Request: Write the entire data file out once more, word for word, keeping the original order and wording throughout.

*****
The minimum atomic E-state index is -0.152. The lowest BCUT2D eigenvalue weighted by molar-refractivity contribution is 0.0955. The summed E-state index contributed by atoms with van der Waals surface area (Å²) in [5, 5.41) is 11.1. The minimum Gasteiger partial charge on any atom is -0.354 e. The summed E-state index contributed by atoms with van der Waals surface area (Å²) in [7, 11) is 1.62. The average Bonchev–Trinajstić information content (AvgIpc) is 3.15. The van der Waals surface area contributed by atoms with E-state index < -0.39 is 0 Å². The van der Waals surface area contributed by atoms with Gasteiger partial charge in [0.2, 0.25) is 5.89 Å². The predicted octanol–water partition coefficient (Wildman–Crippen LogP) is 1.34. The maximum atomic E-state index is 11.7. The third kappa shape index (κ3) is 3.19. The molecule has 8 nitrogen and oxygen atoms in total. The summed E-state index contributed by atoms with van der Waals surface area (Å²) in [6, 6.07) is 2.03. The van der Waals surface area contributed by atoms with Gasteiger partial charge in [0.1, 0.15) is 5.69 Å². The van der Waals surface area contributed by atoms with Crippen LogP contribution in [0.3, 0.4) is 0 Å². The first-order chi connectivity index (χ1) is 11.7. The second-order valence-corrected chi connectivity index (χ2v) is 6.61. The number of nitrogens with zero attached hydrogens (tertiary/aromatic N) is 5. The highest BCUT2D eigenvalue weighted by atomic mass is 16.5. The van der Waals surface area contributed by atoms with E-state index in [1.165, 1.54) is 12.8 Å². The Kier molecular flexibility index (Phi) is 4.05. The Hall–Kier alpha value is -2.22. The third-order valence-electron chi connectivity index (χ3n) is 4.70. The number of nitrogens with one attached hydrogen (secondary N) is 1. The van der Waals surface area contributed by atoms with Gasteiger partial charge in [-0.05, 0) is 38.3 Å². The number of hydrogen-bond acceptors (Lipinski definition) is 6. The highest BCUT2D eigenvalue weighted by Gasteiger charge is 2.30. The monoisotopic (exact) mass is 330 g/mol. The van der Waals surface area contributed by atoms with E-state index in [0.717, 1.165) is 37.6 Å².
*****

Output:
The minimum atomic E-state index is -0.152. The lowest BCUT2D eigenvalue weighted by molar-refractivity contribution is 0.0955. The summed E-state index contributed by atoms with van der Waals surface area (Å²) in [5, 5.41) is 11.1. The minimum Gasteiger partial charge on any atom is -0.354 e. The summed E-state index contributed by atoms with van der Waals surface area (Å²) in [7, 11) is 1.62. The average Bonchev–Trinajstić information content (AvgIpc) is 3.15. The van der Waals surface area contributed by atoms with E-state index < -0.39 is 0 Å². The van der Waals surface area contributed by atoms with Gasteiger partial charge in [0.2, 0.25) is 5.89 Å². The predicted octanol–water partition coefficient (Wildman–Crippen LogP) is 1.34. The maximum atomic E-state index is 11.7. The third kappa shape index (κ3) is 3.19. The molecule has 8 nitrogen and oxygen atoms in total. The summed E-state index contributed by atoms with van der Waals surface area (Å²) in [6, 6.07) is 2.03. The van der Waals surface area contributed by atoms with Gasteiger partial charge in [0.1, 0.15) is 5.69 Å². The van der Waals surface area contributed by atoms with Crippen LogP contribution in [0.3, 0.4) is 0 Å². The first-order chi connectivity index (χ1) is 11.7. The second-order valence-corrected chi connectivity index (χ2v) is 6.61. The number of nitrogens with zero attached hydrogens (tertiary/aromatic N) is 5. The highest BCUT2D eigenvalue weighted by atomic mass is 16.5. The van der Waals surface area contributed by atoms with E-state index in [1.165, 1.54) is 12.8 Å². The Kier molecular flexibility index (Phi) is 4.05. The Hall–Kier alpha value is -2.22. The third-order valence-electron chi connectivity index (χ3n) is 4.70. The number of nitrogens with one attached hydrogen (secondary N) is 1. The van der Waals surface area contributed by atoms with Gasteiger partial charge in [-0.05, 0) is 38.3 Å². The number of hydrogen-bond acceptors (Lipinski definition) is 6. The highest BCUT2D eigenvalue weighted by Gasteiger charge is 2.30. The monoisotopic (exact) mass is 330 g/mol. The van der Waals surface area contributed by atoms with E-state index in [0.717, 1.165) is 37.6 Å².